Super Hybrid (2010) poster

Super Hybrid (2010)


USA/Germany. 2010.


Director – Eric Valette, Screenplay – Neal Marshall Stevens, Producers – Kevin DeWalt, Oliver Hengst. Tim Kwok & Elizabeth Wang-Lee, Photography – John R. Leonetti, Music – Thomas Schobel & Martin Tillmann, Visual Effects – The Animation Picture Company, Banana Studio Inc., Digiart VFX (Supervisors – Seungyong Lee & Minsu Park) & Minds Eye Entertainment (Supervisor – Colin Hubick), Special Effects Supervisor – Paul Noel, Makeup Effects – Emersen Ziffle, Production Design – Thomas Valentine. Production Company – Stallion Media/Tadora KG/Minds Eye Entertainment/Picture Park/Convergence Entertainment/Studio 407.


Shannon Beckner (Tilda), Oded Fehr (Ray), Ryan Kennedy (Bobby), Adrien Dorval (Gordy), Melanie Papalia (Maria), Josh Strait (Al), Alden Adair (Hector), John Reardon (David)


A mysterious car prowls the streets of Chicago, driving itself, parking and then devouring anybody it lures inside. The car is then hit in a collision and totalled. Tilda goes to work, the sole female mechanic on duty at the garage run by Ray. The wrecked car has been towed there. They soon discover that it has a life of its own and that it is capable of changing its shape to resemble any vehicle in order to kill people. As they are hunted through the levels of the garage, they theorise that it is a monster that has learned adaptive abilities. While Ray tries to capture it, the others seek a means to kill it.

Super Hybrid was the fourth film for French director Eric Valette. Valette premiered with Malefique (2002), a unique occult horror set in a prison cell, which received reasonable acclaim. He was then brought to the US for the English-language remake of One Missed Call (2008) and went on to make the non-genre thriller State Affairs (2009). Subsequent to this, he made the prison film The Prey (2011) and the Torture Porn film Thousand Cuts (2017).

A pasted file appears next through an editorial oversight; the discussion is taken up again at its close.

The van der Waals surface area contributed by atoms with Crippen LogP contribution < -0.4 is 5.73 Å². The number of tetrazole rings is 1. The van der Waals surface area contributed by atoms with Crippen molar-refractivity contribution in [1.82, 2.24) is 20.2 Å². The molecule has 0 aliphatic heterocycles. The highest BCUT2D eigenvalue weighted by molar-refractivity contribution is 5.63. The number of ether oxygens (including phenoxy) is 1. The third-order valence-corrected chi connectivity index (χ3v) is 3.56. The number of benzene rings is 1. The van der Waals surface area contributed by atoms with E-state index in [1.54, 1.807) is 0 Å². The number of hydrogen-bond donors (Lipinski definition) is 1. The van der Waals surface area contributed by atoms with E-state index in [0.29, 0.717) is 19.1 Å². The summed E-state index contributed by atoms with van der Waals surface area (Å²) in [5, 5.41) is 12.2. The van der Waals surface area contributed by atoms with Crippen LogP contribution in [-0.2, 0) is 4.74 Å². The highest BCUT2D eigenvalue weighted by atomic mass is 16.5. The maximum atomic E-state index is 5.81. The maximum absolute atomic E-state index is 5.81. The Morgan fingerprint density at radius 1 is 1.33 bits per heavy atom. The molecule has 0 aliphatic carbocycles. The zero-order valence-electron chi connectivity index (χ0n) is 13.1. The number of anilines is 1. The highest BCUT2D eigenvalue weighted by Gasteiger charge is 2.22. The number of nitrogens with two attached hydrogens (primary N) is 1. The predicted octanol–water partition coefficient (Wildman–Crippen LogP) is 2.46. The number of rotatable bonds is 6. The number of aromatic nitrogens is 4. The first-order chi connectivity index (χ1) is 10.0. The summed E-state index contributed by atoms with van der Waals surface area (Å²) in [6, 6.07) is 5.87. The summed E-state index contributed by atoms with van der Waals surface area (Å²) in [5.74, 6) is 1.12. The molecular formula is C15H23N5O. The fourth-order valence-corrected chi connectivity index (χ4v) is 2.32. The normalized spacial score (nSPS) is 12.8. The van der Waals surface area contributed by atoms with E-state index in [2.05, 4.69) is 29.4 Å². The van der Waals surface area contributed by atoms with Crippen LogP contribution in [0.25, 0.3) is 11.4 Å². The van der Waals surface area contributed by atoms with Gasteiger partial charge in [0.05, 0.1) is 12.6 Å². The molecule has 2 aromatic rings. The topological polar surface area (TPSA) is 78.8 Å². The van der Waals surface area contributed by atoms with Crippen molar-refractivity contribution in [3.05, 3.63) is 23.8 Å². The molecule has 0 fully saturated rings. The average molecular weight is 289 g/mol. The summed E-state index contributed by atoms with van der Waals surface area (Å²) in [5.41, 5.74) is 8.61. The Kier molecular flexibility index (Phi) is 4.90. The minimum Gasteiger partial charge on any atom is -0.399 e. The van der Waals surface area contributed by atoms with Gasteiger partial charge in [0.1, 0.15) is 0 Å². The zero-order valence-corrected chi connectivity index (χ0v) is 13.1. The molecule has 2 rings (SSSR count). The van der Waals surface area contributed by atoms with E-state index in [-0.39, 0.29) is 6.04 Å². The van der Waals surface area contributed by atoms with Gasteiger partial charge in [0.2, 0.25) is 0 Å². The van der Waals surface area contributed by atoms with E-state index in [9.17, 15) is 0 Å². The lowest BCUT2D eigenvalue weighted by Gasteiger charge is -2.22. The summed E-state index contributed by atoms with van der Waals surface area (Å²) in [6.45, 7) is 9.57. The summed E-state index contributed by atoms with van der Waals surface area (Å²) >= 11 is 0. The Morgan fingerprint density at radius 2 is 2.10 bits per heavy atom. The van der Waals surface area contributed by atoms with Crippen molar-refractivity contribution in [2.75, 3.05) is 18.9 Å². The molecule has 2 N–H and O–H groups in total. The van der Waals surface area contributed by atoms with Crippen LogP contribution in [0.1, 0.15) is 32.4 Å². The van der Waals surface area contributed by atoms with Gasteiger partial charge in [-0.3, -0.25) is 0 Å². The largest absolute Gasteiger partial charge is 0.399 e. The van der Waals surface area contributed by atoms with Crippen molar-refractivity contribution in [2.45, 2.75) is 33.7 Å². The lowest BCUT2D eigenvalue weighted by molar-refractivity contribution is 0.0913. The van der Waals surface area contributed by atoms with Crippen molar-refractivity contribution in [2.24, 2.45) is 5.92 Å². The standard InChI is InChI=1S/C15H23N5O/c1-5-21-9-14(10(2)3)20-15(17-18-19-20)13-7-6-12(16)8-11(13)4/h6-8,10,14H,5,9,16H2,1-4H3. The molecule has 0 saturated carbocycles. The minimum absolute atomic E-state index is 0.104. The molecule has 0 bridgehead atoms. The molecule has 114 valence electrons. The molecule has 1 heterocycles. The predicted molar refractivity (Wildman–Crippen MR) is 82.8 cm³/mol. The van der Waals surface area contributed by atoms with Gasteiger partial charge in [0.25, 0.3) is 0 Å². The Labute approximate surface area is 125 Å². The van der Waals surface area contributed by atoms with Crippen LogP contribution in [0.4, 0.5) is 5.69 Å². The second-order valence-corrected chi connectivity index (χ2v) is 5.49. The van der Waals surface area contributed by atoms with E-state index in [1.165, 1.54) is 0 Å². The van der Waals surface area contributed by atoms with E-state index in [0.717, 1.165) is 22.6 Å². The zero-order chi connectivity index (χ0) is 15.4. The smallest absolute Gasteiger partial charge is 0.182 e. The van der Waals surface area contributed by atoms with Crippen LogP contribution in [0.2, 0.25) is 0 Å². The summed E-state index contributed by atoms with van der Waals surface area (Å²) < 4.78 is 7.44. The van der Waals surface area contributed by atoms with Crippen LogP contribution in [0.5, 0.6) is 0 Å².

Super Hybrid is a variant on the killer car or vehicle film. The first of these was arguable. There was The Twilight Zone episode You Drive (1964) where a car came to life to harass a guilty hit-and-run driver. There was also Steven Spielberg’s first film Duel (1971), although that was more a psychological thriller than a film about a truck amok, nevertheless it formed the template for subsequent films. To follow would be a variety of films where vehicles gain malevolent life with the likes of Killdozer (1974), The Car (1977), The Hearse (1980), Christine (1983), The Wraith (1986), Wheels of Terror (1990), Murdercyle (1998) and Road Train (2010). (For more listing of these see Films About Fantastical Vehicles).

Shapechanging killer car on the attack in Super Hybrid (2010)
Shapechanging killer car on the attack

Most of these do not concern themselves with the whys of their killer cars, although Super Hybrid proves an exception. There’s a great moment in the film where the hood of the car is jacked open and the inside is revealed as being a nest of writhing snake-like heads, which takes Super Hybrid more in the direction of something like Monster Trucks (2016). There is an intriguing scene later on where Ray Kennedy speculates about the car being a monster that has learned to camouflage itself, that previously it may have hidden as a rock but as humanity has evolved it has taken on the form of a car as a more mobile camouflage.

Once he has the characters trapped in the garage (which resembles a disused parking garage) and pursued by the shapeshifting killer vehicle, Eric Valette produces a reasonable show. There is reasonable tension as the characters are pursued, try to trap the car and so on. And the shots of the car prowling around and changing shape create a reasonable menace. Amid the characters, Oded Fehr stands out as the self-serving asshole boss.

The only thing that fully fails to make Super Hybrid work is it being stuck with a B+ budget. Thus the film is centred around the level of people running around a converted parking garage being pursued by very physical cars. When it tries to depict the car shapechanging, the film is reliant on some not very special CGI effects that seem down at the level of 1990s morphing effects. Had the film a much bigger budget and been able to open the action up more, you suspect it could have been quite something.

Trailer here

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